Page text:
FRANKFURT (Reuters) -- Investors wiped another 3 billion euros off Volkswagen Group's market value today after the automaker said it had understated the fuel consumption of some cars, opening a new front in a scandal that initially centered on rigging emissions tests.
VW said on Tuesday it had understated the fuel usage and CO2 emissions of up to 800,000 cars in Europe, meaning those vehicles affected are more costly to drive than their buyers had been led to believe.
VW's admission added a new dimension to a crisis that had previously focused on harmful NOx emissions and are the first to threaten to make a serious dent in VW's car sales since the scandal erupted, analysts said.
The disclosure could potentially deter cost-conscious consumers who have so far taken VW's manipulation of smog-causing emission tests in their stride.
Cars that emit more CO2 than they are supposed to have a bigger effect on consumers than dirty diesels, Arndt Ellinghorst, a London-based analyst for Evercore ISI, said. That’s because higher CO2 emissions equal worse mileage.
In Europe, where authorities have cracked down on greenhouse gas emissions, the falsification will probably affect customers’ tax rates, he said. "In colloquial language, VW has been lying to the consumer" as well as registration authorities, Ellinghorst said. "There are no technical issues with the cars. They simply emit more CO2 than VW has declared.”
Vehicle taxes are pegged to CO2 emissions in the UK, France, Germany and Sweden.
Fines and compensation
VW can't fix the situation by repairing the vehicles, Ellinghorst said. Instead, the company will face fines and probably need to compensate buyers who will face higher-than-expected tax bills.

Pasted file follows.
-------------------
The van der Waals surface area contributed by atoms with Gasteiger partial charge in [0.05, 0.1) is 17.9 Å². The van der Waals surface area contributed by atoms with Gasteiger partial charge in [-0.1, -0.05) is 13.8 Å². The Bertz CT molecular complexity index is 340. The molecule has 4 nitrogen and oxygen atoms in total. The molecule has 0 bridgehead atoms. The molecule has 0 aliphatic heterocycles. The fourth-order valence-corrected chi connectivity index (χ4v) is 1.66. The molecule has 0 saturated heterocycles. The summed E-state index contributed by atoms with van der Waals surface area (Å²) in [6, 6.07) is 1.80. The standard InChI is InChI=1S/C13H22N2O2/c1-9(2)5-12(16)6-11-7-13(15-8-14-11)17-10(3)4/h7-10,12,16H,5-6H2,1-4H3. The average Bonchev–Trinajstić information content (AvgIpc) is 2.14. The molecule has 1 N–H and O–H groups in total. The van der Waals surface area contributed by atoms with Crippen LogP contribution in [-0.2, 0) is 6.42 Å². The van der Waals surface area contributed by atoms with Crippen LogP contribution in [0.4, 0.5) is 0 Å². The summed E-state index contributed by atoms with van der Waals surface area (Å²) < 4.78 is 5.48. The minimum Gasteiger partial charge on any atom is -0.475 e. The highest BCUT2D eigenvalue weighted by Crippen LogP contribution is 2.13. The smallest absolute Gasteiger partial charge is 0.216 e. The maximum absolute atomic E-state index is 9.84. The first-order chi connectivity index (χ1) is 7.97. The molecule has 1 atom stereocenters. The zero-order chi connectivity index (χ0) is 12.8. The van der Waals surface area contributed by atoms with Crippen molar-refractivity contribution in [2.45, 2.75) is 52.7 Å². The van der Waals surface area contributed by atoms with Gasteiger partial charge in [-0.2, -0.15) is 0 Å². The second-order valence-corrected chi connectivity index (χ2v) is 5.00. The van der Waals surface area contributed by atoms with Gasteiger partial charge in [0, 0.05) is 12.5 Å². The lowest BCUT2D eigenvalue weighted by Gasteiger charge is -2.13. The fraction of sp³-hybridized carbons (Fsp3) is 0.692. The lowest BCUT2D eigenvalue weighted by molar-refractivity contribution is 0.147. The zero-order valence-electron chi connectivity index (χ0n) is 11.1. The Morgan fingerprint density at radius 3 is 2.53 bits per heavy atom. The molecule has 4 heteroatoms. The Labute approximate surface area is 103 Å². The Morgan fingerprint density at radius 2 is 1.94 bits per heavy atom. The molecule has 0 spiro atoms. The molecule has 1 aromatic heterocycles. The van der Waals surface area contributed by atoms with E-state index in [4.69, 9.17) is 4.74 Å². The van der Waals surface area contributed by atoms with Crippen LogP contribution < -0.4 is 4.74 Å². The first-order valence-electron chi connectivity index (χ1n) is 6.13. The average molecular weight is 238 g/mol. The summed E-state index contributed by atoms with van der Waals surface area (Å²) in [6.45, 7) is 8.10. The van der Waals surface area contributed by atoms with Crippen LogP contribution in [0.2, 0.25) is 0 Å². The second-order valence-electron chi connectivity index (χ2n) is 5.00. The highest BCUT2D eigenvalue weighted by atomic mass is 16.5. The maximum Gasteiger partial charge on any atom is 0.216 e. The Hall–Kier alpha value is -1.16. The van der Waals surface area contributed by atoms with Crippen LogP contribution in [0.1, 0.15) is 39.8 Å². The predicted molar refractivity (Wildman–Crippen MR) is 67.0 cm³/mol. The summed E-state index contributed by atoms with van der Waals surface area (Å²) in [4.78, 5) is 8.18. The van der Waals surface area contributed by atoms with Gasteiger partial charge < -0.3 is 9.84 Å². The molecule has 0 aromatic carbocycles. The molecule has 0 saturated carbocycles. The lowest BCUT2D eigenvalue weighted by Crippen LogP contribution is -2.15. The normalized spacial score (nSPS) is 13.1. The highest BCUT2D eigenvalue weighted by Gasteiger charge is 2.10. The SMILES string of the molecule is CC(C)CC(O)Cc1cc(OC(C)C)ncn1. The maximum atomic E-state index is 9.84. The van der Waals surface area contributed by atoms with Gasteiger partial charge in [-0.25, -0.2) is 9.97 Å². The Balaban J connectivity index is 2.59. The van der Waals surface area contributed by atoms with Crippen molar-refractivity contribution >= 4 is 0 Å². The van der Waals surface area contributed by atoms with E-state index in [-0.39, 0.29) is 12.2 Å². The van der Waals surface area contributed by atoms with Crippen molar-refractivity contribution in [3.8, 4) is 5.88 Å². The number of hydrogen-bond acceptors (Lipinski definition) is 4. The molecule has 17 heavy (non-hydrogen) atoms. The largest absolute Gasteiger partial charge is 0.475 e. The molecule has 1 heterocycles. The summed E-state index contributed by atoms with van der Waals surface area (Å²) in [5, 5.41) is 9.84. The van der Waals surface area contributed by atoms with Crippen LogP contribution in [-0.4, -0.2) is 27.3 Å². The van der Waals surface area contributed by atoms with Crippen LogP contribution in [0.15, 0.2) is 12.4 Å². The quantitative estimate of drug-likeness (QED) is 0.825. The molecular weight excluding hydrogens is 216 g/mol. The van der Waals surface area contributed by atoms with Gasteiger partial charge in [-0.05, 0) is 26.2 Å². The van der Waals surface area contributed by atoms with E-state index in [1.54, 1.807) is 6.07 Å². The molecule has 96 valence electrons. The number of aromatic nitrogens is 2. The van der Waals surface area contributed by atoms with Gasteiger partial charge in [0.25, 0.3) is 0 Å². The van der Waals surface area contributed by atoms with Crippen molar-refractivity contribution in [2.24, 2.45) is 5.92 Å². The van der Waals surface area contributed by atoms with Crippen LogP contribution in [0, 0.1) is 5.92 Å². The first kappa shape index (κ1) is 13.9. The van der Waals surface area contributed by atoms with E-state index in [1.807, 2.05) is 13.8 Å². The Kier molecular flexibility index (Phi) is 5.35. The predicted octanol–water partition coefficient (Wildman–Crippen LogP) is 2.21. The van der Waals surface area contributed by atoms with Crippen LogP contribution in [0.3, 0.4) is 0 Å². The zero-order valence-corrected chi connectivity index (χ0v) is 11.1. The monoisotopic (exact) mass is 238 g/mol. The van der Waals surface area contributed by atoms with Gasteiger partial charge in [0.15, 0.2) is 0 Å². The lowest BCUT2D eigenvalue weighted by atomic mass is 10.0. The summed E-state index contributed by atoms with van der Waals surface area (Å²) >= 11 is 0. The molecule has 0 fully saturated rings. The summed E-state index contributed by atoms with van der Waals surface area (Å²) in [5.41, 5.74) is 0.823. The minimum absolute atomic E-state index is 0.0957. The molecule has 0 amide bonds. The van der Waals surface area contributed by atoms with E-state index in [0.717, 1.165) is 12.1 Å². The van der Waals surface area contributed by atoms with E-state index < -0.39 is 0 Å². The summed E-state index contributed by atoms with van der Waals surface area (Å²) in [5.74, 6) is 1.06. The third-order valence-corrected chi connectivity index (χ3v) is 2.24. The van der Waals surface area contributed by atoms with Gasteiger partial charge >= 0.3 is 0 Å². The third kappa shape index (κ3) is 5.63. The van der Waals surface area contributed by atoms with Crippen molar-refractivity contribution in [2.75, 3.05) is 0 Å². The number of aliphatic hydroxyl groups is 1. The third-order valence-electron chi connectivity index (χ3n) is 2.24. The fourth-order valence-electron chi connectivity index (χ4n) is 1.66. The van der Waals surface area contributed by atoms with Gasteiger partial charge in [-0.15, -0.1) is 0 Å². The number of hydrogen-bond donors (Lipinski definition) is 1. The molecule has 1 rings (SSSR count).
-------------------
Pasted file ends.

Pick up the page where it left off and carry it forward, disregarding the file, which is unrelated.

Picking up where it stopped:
Germany’s motor transport authority said it is taking the CO2 inconsistencies "very seriously" and investigating them within an ongoing review of vehicle emissions.
"The worst-case scenario is that they ban those cars from the streets" and there is a risk of more vehicles being affected, said Sascha Gommel, a Frankfurt-based analyst with Commerzbank. For consumers, this is "absolutely a bigger problem" than smog-inducing nitrogen oxides because it means more taxes and fuel expenses than anticipated.
Shares in Volkswagen were down 8.9 percent by 1309 GMT, wiping about 3 billion euros ($3.3 billion) off its market value.
"Another week, another shock in the VW story," Exane BNP Paribas analyst Stuart Pearson wrote in a note. "We add another 4 billion euros in recall costs and fear a harsher commercial impact."
VW, Audi, Skoda, Seat models affected
The models affected by the CO2 emissions deviations are VW, Seat and Skoda vehicles that use 1.4-, 1.6- and 2.0-liter diesels built in 2012 and later. These so far include VW Golf, Polo, Passat, Audi A1 and A3, Seat Ibiza and Skoda Octavia models. VW's 1.4-liter ACT gasoline engine in the Polo that has cylinder on demand technology is also affected.
The CO2 and fuel efficiency deviations were in some cases between 10 percent to 15 percent, a VW spokesman told Automotive News Europe.
VW said on Tuesday it would immediately start talking to "responsible authorities" about what to do about the latest findings on fuel consumption and CO2 emissions.
The VW scandal erupted in September when U.S. authorities exposed VW's use of "defeat devices" to cheat tests for pollutants such as NOx.
VW admitted such software was installed in up to 11 million diesel vehicles worldwide. The company's latest admission came after U.S. environmental regulators said the carmaker had failed to inform it that similar devices were installed on larger 3.0-liter engines used in luxury SUVs from Porsche and Audi.
The crisis has wiped almost 24 billion euros - nearly a third - off VW's stock market value, forced out long-time CEO Martin Winterkorn and rocked the auto industry, an important employer and source of export income in Germany.
The CO2 emissions discrepancies will cost Volkswagen at least 2 billion euros ($2.2 billion), the automaker said in a statement.
Bloomberg and Automotive News Europe contributed to this report